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A professor who slammed Scott Morrison for preferring white bread has claimed netball is ‘racist at every level’.

Nareen Young, head of the Indigenous People and Work Research and Practice Hub at the University of Technology, Sydney, made the comments after Aboriginal woman and Diamonds player Donnell Wallam raised concerns over a sponsorship deal. 

The sponsorship deal between Netball Australia and Gina Rinehart’s mining company Hancock Prospecting, came under scrutiny after Ms Wallam noted a comment by Ms Rinehart’s father Lang Hancock about Indigenous ‘half-castes’ in a 1984 documentary.

‘My observation and experience over many years is there is quite a lot of racism in netball at every level,’ Prof. Young, who is Indigenous, told ABC program The Drum. 

Professor Nareen Young from the University of Technology Sydney (pictured on The Drum on Wednesday night) said she believes netball is racist 'at every level'

Professor Nareen Young from the University of Technology Sydney (pictured on The Drum on Wednesday night) said she believes netball is racist ‘at every level’

Prof. Young, who has worked with Netball Australia on its board, told the program on Wednesday: ‘Indigenous players make up so many local carnivals, there was then a promotional video made and released about netball and it was just all these blonde people.’

Prof. Young said she had spoken with Indigenous players at a local competition level who said they routinely experienced racism while on the court.

2GB Radio host Ben Fordham asked the professor to stop ‘throwing around racism claims like its confetti’ and to show proof of her claims. 

2GB Radio host Ben Fordham slammed Prof. Young and asked she stopped 'throwing around racism claims like its confetti'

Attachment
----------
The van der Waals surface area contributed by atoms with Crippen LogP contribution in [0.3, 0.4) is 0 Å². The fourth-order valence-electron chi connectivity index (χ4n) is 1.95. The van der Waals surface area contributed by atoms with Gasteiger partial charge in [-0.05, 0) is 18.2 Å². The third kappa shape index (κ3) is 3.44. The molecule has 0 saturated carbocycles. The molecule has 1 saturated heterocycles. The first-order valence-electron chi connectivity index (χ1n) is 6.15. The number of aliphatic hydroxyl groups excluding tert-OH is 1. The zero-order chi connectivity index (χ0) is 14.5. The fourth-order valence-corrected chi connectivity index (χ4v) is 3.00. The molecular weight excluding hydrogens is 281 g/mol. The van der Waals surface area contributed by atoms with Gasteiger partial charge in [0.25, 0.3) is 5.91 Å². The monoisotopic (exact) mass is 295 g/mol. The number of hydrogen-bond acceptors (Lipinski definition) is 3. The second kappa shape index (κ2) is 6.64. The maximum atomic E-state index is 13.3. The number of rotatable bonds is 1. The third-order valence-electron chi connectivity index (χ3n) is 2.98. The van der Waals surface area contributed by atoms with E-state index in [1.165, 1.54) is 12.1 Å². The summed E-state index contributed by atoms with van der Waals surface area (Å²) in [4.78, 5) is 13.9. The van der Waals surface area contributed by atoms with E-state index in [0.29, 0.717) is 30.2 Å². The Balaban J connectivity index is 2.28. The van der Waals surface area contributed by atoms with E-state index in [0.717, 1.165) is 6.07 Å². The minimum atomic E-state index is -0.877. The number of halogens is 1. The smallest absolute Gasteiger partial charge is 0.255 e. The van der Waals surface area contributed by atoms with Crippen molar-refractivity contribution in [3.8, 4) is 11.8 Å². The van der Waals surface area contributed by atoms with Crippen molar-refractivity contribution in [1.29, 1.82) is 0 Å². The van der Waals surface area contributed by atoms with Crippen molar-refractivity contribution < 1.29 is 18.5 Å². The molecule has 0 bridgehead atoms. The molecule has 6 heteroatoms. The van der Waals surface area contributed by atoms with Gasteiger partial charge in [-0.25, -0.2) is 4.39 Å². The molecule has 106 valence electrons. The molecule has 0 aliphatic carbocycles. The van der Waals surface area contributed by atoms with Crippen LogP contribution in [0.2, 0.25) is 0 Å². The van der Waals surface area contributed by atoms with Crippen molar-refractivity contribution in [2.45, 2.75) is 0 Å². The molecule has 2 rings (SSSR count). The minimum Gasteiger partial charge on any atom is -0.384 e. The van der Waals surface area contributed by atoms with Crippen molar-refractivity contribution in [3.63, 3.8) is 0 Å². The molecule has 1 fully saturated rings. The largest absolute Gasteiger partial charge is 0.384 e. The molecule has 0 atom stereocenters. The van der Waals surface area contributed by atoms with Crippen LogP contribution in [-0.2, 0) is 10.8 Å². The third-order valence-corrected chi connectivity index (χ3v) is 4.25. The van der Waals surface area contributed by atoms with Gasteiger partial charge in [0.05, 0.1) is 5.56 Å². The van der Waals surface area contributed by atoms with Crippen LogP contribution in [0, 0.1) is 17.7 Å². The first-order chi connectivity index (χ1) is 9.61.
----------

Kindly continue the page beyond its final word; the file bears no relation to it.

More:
2GB Radio host Ben Fordham slammed Prof. Young and asked she stopped ‘throwing around racism claims like its confetti’

‘She’s made unsubstantiated claims of racism involving netball. Netball’s racist. Not a light claim to be making there,’ Fordham said on Thursday morning. 

‘You tell me, have you noticed a lot of racism at the under 10s, at the local school carnival? There’s not an ounce of proof that’s been provided.

‘If you’ve got an example, share it, use your voice, use your platform on the ABC to out people that were racist.

‘It’s not that I don’t believe you, it’s just that Professor Nareen Young sees racial stereotypes in some of the strangest places. 

‘Including in the bread aisle and in the toaster.’

Players have stood behind Aboriginal squad member Donnell Wallam (pictured) after she raised concerns over a shocking statement Ms Rinehart's father Lang Hancock had made

Players have stood behind Aboriginal squad member Donnell Wallam (pictured) after she raised concerns over a shocking statement Ms Rinehart’s father Lang Hancock had made

Her comments come after members of Australia’s national netball team – the Diamonds – refused to wear a uniform that bore the logo of Hancock Prospecting, Gina Rinehart’s mining company.

Squad member Donnell Wallam raised concerns over a shocking statement Ms Rinehart’s father Lang Hancock had said about there being an Aboriginal ‘problem’ in an interview four decades ago. 

‘The ones that are no good to themselves and can’t accept things, the half-castes -and this is where most of the trouble comes,’ Mr Hancock said in the 1984 documentary film Couldn’t Be Fairer.

‘I would dope the water up so that they were sterile and would breed themselves out in future and that would solve the problem.’

Former Diamonds captain Sharni Norder told the current squad that Hancock Prospecting ‘is a company that doesn’t suit Netball Australia’s values’.